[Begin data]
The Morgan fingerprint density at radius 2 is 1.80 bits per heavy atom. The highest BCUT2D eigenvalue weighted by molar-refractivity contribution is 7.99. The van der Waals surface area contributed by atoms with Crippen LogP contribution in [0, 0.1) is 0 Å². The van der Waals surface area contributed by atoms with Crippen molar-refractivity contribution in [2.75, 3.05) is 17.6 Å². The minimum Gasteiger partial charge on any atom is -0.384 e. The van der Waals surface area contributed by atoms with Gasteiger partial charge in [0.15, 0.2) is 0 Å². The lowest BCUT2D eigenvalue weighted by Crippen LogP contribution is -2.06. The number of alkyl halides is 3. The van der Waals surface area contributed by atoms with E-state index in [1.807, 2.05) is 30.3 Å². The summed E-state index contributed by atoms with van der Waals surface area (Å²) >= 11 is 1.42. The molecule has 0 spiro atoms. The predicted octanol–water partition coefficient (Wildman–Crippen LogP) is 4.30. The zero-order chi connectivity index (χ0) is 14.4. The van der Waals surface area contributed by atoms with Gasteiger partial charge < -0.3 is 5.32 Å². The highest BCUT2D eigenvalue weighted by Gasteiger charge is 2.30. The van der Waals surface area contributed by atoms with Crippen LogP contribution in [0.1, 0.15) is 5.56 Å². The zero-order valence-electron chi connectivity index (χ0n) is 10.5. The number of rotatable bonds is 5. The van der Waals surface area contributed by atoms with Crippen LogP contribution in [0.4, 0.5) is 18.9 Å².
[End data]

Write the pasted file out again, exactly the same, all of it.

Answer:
The Morgan fingerprint density at radius 2 is 1.80 bits per heavy atom. The highest BCUT2D eigenvalue weighted by molar-refractivity contribution is 7.99. The van der Waals surface area contributed by atoms with Crippen LogP contribution in [0, 0.1) is 0 Å². The van der Waals surface area contributed by atoms with Crippen molar-refractivity contribution in [2.75, 3.05) is 17.6 Å². The minimum Gasteiger partial charge on any atom is -0.384 e. The van der Waals surface area contributed by atoms with Gasteiger partial charge in [0.15, 0.2) is 0 Å². The lowest BCUT2D eigenvalue weighted by Crippen LogP contribution is -2.06. The number of alkyl halides is 3. The van der Waals surface area contributed by atoms with E-state index in [1.807, 2.05) is 30.3 Å². The summed E-state index contributed by atoms with van der Waals surface area (Å²) >= 11 is 1.42. The molecule has 0 spiro atoms. The predicted octanol–water partition coefficient (Wildman–Crippen LogP) is 4.30. The zero-order chi connectivity index (χ0) is 14.4. The van der Waals surface area contributed by atoms with Gasteiger partial charge < -0.3 is 5.32 Å². The highest BCUT2D eigenvalue weighted by Gasteiger charge is 2.30. The van der Waals surface area contributed by atoms with Crippen LogP contribution in [0.1, 0.15) is 5.56 Å². The zero-order valence-electron chi connectivity index (χ0n) is 10.5. The number of rotatable bonds is 5. The van der Waals surface area contributed by atoms with Crippen LogP contribution in [0.4, 0.5) is 18.9 Å².